Tuesday, February 26, 2008


In the past three years, I have lived in southern California, northern Virginia and New York City. In all three places, I have regularly visited the gym. In so doing, I've made a curious observation that I don't understand. In SoCal and New York City, which are ostensibly more progressive and liberal than Virginia, men in the gym locker room are much more self-conscious and shy about nudity (and, conversely, they're more open and comfortable about it in Virginia). In New York, for example, most men wrap a towel around themselves before pulling off their pants. In the steam room, they wear shorts or wrap several towels around their bodies. If you are nude for any length of time while you're changing clothes, you can sense a vibe of discomfort from the men around you. By comparison, in Virginia, men walked from their locker to the jacuzzi fully naked, they stood around talking to one another totally nude, they even stood in front of the sink and shaved without a stitch of clothes on. They were completely at ease with their own nakedness and that of the men around them. It seems contradictory that men in a more conservative part of the country would be more liberal about locker room nudity, and vice versa. It's an observation for which I have no hypothesis. Would anyone care to venture one?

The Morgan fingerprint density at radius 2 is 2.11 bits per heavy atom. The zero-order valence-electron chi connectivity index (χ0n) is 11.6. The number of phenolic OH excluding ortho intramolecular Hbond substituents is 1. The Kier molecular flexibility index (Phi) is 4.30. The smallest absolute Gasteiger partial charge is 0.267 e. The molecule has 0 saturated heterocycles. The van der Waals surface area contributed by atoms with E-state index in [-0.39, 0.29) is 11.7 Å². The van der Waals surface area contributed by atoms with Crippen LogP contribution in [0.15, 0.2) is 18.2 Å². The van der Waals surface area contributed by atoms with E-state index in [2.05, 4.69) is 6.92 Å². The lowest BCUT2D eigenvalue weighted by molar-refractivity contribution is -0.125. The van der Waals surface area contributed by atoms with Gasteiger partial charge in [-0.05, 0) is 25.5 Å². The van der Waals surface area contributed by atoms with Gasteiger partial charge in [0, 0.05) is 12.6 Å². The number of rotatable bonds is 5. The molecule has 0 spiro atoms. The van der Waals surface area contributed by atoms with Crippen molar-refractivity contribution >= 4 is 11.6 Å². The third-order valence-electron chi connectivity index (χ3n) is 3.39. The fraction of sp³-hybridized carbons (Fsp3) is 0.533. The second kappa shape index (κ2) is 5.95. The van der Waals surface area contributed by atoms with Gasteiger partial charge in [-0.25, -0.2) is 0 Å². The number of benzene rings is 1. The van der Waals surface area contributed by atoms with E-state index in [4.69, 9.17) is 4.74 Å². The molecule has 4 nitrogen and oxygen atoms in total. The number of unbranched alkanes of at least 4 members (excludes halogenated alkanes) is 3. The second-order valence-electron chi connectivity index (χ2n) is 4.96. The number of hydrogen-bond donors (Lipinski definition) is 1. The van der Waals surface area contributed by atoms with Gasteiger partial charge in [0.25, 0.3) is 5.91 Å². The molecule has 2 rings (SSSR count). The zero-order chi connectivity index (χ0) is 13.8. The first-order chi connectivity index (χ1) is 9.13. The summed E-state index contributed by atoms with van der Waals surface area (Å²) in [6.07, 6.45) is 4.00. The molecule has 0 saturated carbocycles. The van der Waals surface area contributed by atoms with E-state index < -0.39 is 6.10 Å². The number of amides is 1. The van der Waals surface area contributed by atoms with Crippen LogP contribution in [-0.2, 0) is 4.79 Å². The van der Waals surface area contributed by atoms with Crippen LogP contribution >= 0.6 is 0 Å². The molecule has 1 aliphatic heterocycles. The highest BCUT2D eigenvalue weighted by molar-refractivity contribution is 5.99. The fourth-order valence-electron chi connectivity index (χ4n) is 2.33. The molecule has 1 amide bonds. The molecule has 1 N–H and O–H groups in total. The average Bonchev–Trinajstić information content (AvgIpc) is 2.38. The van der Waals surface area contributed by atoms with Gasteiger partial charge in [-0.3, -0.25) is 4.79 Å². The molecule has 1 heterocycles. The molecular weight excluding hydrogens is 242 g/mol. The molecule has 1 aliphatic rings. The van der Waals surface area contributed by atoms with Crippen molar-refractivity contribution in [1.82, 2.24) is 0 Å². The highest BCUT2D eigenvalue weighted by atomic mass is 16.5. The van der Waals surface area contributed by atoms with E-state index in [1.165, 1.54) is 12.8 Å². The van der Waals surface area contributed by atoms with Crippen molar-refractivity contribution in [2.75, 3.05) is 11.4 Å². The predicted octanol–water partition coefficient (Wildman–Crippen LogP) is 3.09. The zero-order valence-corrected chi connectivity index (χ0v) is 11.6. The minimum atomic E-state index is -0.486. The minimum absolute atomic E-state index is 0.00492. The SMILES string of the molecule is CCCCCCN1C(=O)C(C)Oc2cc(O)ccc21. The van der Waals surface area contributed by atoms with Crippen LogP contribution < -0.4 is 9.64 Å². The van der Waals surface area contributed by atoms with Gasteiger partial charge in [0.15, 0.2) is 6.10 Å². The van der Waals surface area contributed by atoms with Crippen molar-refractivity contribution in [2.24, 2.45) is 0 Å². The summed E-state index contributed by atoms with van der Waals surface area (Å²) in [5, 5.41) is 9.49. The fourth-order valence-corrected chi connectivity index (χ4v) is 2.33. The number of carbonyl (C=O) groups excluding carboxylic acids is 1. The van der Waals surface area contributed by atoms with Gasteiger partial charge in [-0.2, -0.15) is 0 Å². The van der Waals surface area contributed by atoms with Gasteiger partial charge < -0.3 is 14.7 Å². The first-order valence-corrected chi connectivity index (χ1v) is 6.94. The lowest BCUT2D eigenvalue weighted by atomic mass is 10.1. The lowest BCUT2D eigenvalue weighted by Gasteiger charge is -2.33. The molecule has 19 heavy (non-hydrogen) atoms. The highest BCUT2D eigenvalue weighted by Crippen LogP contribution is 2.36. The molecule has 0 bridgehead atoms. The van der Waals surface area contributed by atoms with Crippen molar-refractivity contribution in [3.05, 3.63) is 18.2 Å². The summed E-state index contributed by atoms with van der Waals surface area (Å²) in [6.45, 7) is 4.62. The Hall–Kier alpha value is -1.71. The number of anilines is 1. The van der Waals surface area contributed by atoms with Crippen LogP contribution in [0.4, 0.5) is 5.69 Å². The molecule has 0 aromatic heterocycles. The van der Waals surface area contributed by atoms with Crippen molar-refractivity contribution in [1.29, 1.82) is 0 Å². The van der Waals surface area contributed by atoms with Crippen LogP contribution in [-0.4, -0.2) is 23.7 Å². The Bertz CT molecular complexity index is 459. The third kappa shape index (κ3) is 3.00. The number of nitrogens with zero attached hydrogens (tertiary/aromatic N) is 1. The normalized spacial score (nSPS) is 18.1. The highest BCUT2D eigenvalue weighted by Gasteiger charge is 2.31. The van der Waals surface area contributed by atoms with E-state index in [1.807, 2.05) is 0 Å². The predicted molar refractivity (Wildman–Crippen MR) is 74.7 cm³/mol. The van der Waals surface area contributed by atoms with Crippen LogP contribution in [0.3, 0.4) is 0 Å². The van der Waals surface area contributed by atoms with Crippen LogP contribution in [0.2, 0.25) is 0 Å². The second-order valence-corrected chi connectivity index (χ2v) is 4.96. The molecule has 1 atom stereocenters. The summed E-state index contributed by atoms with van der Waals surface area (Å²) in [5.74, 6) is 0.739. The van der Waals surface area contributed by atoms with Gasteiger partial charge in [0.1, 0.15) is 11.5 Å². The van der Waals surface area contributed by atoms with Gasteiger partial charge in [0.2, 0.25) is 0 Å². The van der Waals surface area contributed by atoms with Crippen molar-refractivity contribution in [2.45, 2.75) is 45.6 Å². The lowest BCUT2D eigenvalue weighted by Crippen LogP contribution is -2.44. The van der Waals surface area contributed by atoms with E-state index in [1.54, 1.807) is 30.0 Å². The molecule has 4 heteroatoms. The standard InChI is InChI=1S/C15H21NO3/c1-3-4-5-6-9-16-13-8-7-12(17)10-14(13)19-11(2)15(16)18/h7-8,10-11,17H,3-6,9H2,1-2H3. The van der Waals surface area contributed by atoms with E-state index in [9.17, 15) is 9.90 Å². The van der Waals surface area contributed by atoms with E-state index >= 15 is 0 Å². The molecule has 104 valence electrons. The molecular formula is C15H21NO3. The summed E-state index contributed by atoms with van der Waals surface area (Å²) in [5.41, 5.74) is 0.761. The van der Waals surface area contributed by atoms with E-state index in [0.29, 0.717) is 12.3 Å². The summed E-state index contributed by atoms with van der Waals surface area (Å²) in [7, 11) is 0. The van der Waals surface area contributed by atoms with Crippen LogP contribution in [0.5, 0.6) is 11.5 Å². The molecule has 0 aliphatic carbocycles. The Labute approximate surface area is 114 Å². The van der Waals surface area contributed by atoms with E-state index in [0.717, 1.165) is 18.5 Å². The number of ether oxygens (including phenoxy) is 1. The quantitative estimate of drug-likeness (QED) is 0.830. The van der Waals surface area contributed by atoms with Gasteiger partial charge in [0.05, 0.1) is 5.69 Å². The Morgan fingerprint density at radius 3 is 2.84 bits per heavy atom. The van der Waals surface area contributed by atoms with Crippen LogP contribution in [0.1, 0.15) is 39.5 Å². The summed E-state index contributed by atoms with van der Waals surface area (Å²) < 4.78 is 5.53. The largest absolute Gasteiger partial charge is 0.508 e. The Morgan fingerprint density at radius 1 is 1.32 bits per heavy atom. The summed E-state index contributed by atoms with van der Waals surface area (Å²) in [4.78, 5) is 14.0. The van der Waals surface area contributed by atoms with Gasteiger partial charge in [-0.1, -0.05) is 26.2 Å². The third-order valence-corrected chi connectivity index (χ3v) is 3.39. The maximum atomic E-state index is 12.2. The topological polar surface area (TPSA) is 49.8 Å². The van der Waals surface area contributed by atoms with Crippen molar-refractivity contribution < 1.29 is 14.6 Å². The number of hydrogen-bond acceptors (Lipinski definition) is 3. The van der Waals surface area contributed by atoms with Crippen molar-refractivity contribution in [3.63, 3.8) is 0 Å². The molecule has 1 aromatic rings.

Monday, February 25, 2008


One aspect of life in New York City that I have not yet adjusted to (and might never) is the constant horn honking by New York drivers. They honk at anything, anytime, for any reason. At traffic lights, they have lightning-fast reflexes: the instant the light turns green, their hand reaches the horn faster than the foot of the driver in front of them can reach the accelerator. Car service drivers picking up a fare sit in front of apartment buildings and honk, instead of calling the customer on their cell phone to let them know they're waiting (despite the fact that every one of these drivers has a Borg implant Bluetooth device in his ear and talks incessantly on the phone while driving). And then there's the second on my list of annoyances, the double-parker, who engenders no small amount of honking himself from passing cars. Occasionally, you'll see a "Don't Honk Horn - $350 Penalty" sign, but that has about as much effect as the "Speed Limit 65 mph Maximum" sign on California freeways. To the native New Yorker, perhaps the horn honking sounds like birdsong. But to this beach bum, it's as enjoyable as bird crap.

Wednesday, February 13, 2008


I happened to be browsing our great country from space, thanks to the wonderful satellite view technology of Google Maps, and on a whim I zoomed in on Pike's Peak. As I then browsed the surrounding country, I came across a very interestingly shaped lake to the west of Colorado Springs. The shape of Big Tooth Reservoir would merit little more than a passing glance to the average person, but to a Star Trek fan like me, the lake leaped off my computer screen. To illustrate what I mean, take a close look at the image comparison below. Coincidence? Or is it a deliberate mark left by Starfleet Command to signal imminent first contact?

[Click image to enlarge]